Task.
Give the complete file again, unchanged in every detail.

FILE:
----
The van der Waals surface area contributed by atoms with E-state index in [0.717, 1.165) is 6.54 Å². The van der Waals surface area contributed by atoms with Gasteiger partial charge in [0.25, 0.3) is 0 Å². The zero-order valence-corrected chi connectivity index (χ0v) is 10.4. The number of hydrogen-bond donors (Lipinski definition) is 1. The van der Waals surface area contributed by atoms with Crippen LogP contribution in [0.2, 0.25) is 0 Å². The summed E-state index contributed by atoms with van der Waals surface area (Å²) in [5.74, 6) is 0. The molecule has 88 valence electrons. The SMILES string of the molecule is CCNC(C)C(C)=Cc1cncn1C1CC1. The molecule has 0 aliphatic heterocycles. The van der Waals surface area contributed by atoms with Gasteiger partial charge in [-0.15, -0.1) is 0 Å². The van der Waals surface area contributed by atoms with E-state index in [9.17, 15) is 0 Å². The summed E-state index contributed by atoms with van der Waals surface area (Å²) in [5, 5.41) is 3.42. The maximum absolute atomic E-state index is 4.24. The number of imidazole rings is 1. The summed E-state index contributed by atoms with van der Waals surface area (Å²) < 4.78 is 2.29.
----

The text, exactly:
The van der Waals surface area contributed by atoms with E-state index in [0.717, 1.165) is 6.54 Å². The van der Waals surface area contributed by atoms with Gasteiger partial charge in [0.25, 0.3) is 0 Å². The zero-order valence-corrected chi connectivity index (χ0v) is 10.4. The number of hydrogen-bond donors (Lipinski definition) is 1. The van der Waals surface area contributed by atoms with Crippen LogP contribution in [0.2, 0.25) is 0 Å². The summed E-state index contributed by atoms with van der Waals surface area (Å²) in [5.74, 6) is 0. The molecule has 88 valence electrons. The SMILES string of the molecule is CCNC(C)C(C)=Cc1cncn1C1CC1. The molecule has 0 aliphatic heterocycles. The van der Waals surface area contributed by atoms with Gasteiger partial charge in [-0.15, -0.1) is 0 Å². The van der Waals surface area contributed by atoms with E-state index in [9.17, 15) is 0 Å². The summed E-state index contributed by atoms with van der Waals surface area (Å²) in [5, 5.41) is 3.42. The maximum absolute atomic E-state index is 4.24. The number of imidazole rings is 1. The summed E-state index contributed by atoms with van der Waals surface area (Å²) < 4.78 is 2.29.